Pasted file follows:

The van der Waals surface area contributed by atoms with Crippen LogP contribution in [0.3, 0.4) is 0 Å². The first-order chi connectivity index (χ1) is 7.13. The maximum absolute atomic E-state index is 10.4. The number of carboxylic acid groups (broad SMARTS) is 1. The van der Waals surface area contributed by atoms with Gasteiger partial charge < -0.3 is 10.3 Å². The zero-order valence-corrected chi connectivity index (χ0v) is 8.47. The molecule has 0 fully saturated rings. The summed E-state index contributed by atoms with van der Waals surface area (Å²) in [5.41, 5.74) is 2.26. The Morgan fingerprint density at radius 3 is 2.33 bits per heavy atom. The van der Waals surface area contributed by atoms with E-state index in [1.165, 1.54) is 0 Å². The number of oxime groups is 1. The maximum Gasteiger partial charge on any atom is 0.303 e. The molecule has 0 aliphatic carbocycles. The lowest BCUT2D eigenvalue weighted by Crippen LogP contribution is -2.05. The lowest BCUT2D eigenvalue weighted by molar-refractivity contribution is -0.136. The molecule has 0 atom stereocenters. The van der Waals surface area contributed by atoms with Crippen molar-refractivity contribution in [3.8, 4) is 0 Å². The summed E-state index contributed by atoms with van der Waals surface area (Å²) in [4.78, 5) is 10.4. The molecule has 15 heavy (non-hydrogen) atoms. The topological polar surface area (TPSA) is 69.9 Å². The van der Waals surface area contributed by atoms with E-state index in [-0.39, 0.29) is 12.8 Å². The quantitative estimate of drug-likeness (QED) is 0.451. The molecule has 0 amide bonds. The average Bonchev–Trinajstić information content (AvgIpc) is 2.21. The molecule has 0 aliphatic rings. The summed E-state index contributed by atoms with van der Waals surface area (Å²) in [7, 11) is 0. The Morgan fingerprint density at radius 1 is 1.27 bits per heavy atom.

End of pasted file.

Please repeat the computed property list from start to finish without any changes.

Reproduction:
The van der Waals surface area contributed by atoms with Crippen LogP contribution in [0.3, 0.4) is 0 Å². The first-order chi connectivity index (χ1) is 7.13. The maximum absolute atomic E-state index is 10.4. The number of carboxylic acid groups (broad SMARTS) is 1. The van der Waals surface area contributed by atoms with Gasteiger partial charge < -0.3 is 10.3 Å². The zero-order valence-corrected chi connectivity index (χ0v) is 8.47. The molecule has 0 fully saturated rings. The summed E-state index contributed by atoms with van der Waals surface area (Å²) in [5.41, 5.74) is 2.26. The Morgan fingerprint density at radius 3 is 2.33 bits per heavy atom. The van der Waals surface area contributed by atoms with E-state index in [1.165, 1.54) is 0 Å². The number of oxime groups is 1. The maximum Gasteiger partial charge on any atom is 0.303 e. The molecule has 0 aliphatic carbocycles. The lowest BCUT2D eigenvalue weighted by Crippen LogP contribution is -2.05. The lowest BCUT2D eigenvalue weighted by molar-refractivity contribution is -0.136. The molecule has 0 atom stereocenters. The van der Waals surface area contributed by atoms with Crippen molar-refractivity contribution in [3.8, 4) is 0 Å². The summed E-state index contributed by atoms with van der Waals surface area (Å²) in [4.78, 5) is 10.4. The molecule has 15 heavy (non-hydrogen) atoms. The topological polar surface area (TPSA) is 69.9 Å². The van der Waals surface area contributed by atoms with E-state index in [-0.39, 0.29) is 12.8 Å². The quantitative estimate of drug-likeness (QED) is 0.451. The molecule has 0 amide bonds. The average Bonchev–Trinajstić information content (AvgIpc) is 2.21. The molecule has 0 aliphatic rings. The summed E-state index contributed by atoms with van der Waals surface area (Å²) in [7, 11) is 0. The Morgan fingerprint density at radius 1 is 1.27 bits per heavy atom.